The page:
Friday, January 29, 2016

Knowledge vs Wisdom

I have read several articles lately that have got me thinking. The main premise of these articles was the idea that more knowledgeable and intelligent people tend to prefer certain political ideas. The arguments are that if most "smart" people think it's a good idea and most "dumb" people think it's a bad idea then it is reasonable to assume that we should follow the advice of the "smart" people.

I think that this is a great idea, we should listen to the people that are most likely to know the best answer in any aspect of our lives. We go to doctors to find out what we should do to remain healthy. We go to accountants to make sure we are filing our taxes right. We go to church to learn how to follow God more closely. It is always a good idea to look for the best source when trying to make decisions in our lives.

The problem with the argument many of these articles are putting forth is that they are making a very important assumption:

People with more formal education are more knowledgeable, more intelligent, or "smarter" than those without. Therefore they are wiser counselors when making decisions.

What I would like to address is why this assumption is not only wrong, but can cause many issues.


What we are looking for in our decision makers is not knowledge, it is wisdom.

Gaining wisdom is much more than gaining knowledge.

Gaining wisdom takes time and looking at many viewpoints with an open mind to find the best solutions, often this means changing your previous views and opinions.

There are many ways of gaining knowledge and none of them are the exclusive way to gain wisdom.

Different ways of gaining knowledge have their positives and negatives when trying to turn that knowledge into wisdom.

Summary Conclusion:

Formal education has many shortcomings when it comes to gaining wisdom. Not to say that it is unimportant or not useful, but looking for the wisest people shouldn't exclude any form of learning and formal education is definitely not a requirement for wisdom.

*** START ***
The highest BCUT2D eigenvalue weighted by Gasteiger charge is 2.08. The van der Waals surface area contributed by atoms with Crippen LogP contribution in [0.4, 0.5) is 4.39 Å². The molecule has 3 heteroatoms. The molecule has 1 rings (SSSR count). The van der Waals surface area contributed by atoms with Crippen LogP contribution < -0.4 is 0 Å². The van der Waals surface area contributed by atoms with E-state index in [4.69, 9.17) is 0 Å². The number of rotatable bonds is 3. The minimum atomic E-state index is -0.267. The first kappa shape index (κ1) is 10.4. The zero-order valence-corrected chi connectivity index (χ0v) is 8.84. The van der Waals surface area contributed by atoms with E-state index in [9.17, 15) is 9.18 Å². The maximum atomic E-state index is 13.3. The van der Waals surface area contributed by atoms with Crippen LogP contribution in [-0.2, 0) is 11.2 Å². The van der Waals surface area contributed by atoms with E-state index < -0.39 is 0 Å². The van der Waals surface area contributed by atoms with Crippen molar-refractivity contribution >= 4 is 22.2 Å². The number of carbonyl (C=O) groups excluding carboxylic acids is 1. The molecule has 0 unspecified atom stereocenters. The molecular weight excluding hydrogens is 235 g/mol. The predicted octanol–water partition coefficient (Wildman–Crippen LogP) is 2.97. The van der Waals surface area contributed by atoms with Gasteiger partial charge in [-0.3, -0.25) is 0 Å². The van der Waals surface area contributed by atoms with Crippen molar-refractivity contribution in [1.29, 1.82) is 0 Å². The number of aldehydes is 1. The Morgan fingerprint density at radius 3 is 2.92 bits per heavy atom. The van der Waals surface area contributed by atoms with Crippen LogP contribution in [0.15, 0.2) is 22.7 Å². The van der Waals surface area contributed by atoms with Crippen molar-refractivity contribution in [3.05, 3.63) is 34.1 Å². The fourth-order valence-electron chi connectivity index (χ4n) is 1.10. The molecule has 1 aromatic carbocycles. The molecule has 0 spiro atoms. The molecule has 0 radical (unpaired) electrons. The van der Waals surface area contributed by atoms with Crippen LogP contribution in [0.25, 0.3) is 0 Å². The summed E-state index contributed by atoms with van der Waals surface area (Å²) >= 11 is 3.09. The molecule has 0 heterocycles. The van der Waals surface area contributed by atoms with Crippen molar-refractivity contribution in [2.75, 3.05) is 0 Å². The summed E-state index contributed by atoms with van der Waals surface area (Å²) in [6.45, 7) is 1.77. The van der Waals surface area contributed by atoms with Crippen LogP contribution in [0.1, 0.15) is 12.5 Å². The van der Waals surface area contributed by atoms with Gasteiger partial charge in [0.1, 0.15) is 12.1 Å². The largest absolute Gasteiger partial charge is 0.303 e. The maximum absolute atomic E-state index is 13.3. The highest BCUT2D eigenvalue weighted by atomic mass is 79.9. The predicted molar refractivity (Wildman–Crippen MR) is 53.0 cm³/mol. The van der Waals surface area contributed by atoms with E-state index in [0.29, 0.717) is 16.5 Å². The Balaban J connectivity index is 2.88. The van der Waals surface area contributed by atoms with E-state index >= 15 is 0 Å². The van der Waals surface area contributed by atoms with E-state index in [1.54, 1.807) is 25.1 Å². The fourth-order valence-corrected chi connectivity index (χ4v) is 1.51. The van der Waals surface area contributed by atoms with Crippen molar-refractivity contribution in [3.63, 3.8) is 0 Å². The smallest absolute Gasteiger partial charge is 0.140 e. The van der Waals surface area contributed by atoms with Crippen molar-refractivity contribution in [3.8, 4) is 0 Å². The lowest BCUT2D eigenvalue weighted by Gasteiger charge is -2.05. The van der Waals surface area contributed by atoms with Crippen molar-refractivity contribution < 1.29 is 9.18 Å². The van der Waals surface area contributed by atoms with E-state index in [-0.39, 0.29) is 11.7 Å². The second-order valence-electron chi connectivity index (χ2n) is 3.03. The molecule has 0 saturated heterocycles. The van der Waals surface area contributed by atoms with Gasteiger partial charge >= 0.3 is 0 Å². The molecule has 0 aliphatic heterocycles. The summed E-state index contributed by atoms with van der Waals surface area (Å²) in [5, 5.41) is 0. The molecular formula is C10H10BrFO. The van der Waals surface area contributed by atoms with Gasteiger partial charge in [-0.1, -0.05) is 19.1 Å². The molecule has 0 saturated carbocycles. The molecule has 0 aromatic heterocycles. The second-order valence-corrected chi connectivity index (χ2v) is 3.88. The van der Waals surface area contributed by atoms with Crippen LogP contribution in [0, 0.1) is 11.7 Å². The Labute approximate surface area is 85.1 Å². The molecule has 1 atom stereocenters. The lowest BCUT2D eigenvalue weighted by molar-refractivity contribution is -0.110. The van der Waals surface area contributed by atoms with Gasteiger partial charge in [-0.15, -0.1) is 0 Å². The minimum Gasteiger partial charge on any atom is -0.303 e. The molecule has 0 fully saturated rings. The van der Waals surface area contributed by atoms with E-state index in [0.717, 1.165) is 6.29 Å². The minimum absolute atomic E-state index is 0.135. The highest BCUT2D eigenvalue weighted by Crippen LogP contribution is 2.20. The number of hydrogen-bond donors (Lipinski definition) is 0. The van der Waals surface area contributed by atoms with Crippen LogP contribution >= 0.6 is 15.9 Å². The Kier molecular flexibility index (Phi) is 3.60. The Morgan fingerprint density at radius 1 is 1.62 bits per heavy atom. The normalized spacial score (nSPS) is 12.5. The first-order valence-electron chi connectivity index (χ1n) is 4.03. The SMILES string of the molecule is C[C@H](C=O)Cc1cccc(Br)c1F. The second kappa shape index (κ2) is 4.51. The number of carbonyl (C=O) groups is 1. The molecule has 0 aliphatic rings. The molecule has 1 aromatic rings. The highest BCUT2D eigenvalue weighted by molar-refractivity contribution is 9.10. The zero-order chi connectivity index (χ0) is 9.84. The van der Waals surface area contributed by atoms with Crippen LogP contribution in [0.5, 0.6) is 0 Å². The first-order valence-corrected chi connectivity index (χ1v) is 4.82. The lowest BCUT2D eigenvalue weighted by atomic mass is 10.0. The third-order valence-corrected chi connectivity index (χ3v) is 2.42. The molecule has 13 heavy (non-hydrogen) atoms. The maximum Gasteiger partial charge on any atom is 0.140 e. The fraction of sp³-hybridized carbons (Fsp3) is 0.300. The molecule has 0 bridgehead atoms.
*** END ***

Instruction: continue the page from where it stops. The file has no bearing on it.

What we are looking for in our decision makers is not knowledge, it is wisdom.

Why is the assumption wrong? Well simply put, we don't just want knowledgeable people we want wise people.

Wise people not only have a lot of knowledge, but they know how to use it effectively. They are humble and open-minded. They change their opinions based on the new knowledge they receive instead of clinging to old ways of thinking, or being swayed by the latest popular opinions.

These are the people we want to listen to.

Gaining wisdom is much more than gaining knowledge.

So what's the difference between knowledge and wisdom?

Well let's start with the basics. When we we are exposed to information in the world around us we start making connections. These connections turn basic information into useful knowledge. But to turn that into wisdom we need to go one step further. We need to take the knowledge and start making connections with experiences that we, or other people have with that knowledge. This turns that knowledge into wisdom.

Gaining wisdom takes time and looking at many viewpoints with an open mind to find the best solutions, often this means changing your previous views and opinions.

This also requires that you make your own decisions guided by the knowledge and wisdom you already have and the new knowledge and information that you are constantly gaining. You are not guided by long held beliefs with no basis or popular ideas and opinions.

There are many ways of gaining knowledge.


We live in an amazing time in history. We have the internet. This amazing invention connects everyone in the world to each other!

One of the huge benefits to this is the free flow of information, good and bad. You can learn almost anything you want from very good sources from the comfort of your couch! This information is not always true and the hardest part of this form of learning is having to sort through and figure out what is true and what is not. But the information is still there!

Books (Including magazines, newspaper, and other widely distributed printed material)

Another huge invention that shaped the world before the internet was the printing press. The printing press made it possible to mass produce books, pamphlets, and so forth. This made it possible for information to spread much quicker.